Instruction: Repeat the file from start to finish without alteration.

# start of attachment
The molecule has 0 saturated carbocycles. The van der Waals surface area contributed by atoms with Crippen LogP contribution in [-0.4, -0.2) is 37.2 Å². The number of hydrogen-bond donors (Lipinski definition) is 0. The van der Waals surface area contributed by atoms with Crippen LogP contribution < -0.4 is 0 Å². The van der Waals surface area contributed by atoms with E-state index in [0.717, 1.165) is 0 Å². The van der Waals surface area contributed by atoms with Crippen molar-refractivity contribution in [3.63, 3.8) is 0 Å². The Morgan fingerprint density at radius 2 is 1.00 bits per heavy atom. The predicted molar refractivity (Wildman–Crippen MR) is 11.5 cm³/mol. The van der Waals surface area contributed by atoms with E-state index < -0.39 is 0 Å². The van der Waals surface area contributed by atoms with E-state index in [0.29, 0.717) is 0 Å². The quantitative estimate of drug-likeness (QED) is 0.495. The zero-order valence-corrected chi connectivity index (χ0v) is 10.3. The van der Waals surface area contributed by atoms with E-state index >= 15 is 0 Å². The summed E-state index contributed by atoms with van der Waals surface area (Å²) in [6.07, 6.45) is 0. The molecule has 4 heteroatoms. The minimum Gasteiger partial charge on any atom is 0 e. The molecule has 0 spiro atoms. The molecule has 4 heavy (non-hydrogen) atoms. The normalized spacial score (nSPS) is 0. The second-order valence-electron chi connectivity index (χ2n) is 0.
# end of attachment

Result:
The molecule has 0 saturated carbocycles. The van der Waals surface area contributed by atoms with Crippen LogP contribution in [-0.4, -0.2) is 37.2 Å². The number of hydrogen-bond donors (Lipinski definition) is 0. The van der Waals surface area contributed by atoms with Crippen LogP contribution < -0.4 is 0 Å². The van der Waals surface area contributed by atoms with E-state index in [0.717, 1.165) is 0 Å². The van der Waals surface area contributed by atoms with Crippen molar-refractivity contribution in [3.63, 3.8) is 0 Å². The Morgan fingerprint density at radius 2 is 1.00 bits per heavy atom. The predicted molar refractivity (Wildman–Crippen MR) is 11.5 cm³/mol. The van der Waals surface area contributed by atoms with E-state index < -0.39 is 0 Å². The van der Waals surface area contributed by atoms with E-state index in [0.29, 0.717) is 0 Å². The quantitative estimate of drug-likeness (QED) is 0.495. The zero-order valence-corrected chi connectivity index (χ0v) is 10.3. The van der Waals surface area contributed by atoms with E-state index >= 15 is 0 Å². The summed E-state index contributed by atoms with van der Waals surface area (Å²) in [6.07, 6.45) is 0. The molecule has 4 heteroatoms. The minimum Gasteiger partial charge on any atom is 0 e. The molecule has 0 spiro atoms. The molecule has 4 heavy (non-hydrogen) atoms. The normalized spacial score (nSPS) is 0. The second-order valence-electron chi connectivity index (χ2n) is 0.